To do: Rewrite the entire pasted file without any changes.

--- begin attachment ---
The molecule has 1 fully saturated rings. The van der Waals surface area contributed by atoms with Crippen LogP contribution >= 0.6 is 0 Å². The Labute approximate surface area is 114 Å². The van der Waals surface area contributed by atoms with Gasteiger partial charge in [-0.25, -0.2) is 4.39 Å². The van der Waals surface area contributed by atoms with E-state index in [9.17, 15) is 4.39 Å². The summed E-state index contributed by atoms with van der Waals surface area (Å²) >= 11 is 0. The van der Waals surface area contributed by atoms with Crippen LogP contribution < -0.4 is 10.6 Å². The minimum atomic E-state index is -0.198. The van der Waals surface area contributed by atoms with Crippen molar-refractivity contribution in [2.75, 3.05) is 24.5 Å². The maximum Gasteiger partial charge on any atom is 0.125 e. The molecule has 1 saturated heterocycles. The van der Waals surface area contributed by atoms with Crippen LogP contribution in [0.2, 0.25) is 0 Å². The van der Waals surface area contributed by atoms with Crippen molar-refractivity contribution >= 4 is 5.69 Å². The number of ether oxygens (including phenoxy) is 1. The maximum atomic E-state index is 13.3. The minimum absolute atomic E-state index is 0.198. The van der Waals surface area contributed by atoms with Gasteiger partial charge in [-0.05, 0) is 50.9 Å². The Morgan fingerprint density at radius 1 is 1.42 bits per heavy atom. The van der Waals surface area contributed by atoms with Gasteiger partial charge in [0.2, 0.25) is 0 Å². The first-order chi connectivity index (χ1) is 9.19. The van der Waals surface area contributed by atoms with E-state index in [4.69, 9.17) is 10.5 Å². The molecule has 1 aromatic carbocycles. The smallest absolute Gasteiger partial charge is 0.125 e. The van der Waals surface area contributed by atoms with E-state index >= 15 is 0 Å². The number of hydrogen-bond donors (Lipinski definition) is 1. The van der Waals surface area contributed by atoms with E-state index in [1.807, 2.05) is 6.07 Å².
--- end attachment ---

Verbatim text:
The molecule has 1 fully saturated rings. The van der Waals surface area contributed by atoms with Crippen LogP contribution >= 0.6 is 0 Å². The Labute approximate surface area is 114 Å². The van der Waals surface area contributed by atoms with Gasteiger partial charge in [-0.25, -0.2) is 4.39 Å². The van der Waals surface area contributed by atoms with E-state index in [9.17, 15) is 4.39 Å². The summed E-state index contributed by atoms with van der Waals surface area (Å²) >= 11 is 0. The van der Waals surface area contributed by atoms with Crippen LogP contribution < -0.4 is 10.6 Å². The minimum atomic E-state index is -0.198. The van der Waals surface area contributed by atoms with Crippen molar-refractivity contribution in [2.75, 3.05) is 24.5 Å². The maximum Gasteiger partial charge on any atom is 0.125 e. The molecule has 1 saturated heterocycles. The van der Waals surface area contributed by atoms with Crippen LogP contribution in [0.2, 0.25) is 0 Å². The van der Waals surface area contributed by atoms with Crippen molar-refractivity contribution >= 4 is 5.69 Å². The number of ether oxygens (including phenoxy) is 1. The maximum atomic E-state index is 13.3. The minimum absolute atomic E-state index is 0.198. The van der Waals surface area contributed by atoms with Gasteiger partial charge in [-0.05, 0) is 50.9 Å². The Morgan fingerprint density at radius 1 is 1.42 bits per heavy atom. The van der Waals surface area contributed by atoms with Gasteiger partial charge in [0.2, 0.25) is 0 Å². The first-order chi connectivity index (χ1) is 9.19. The van der Waals surface area contributed by atoms with E-state index in [4.69, 9.17) is 10.5 Å². The molecule has 1 aromatic carbocycles. The smallest absolute Gasteiger partial charge is 0.125 e. The van der Waals surface area contributed by atoms with E-state index >= 15 is 0 Å². The number of hydrogen-bond donors (Lipinski definition) is 1. The van der Waals surface area contributed by atoms with E-state index in [1.807, 2.05) is 6.07 Å².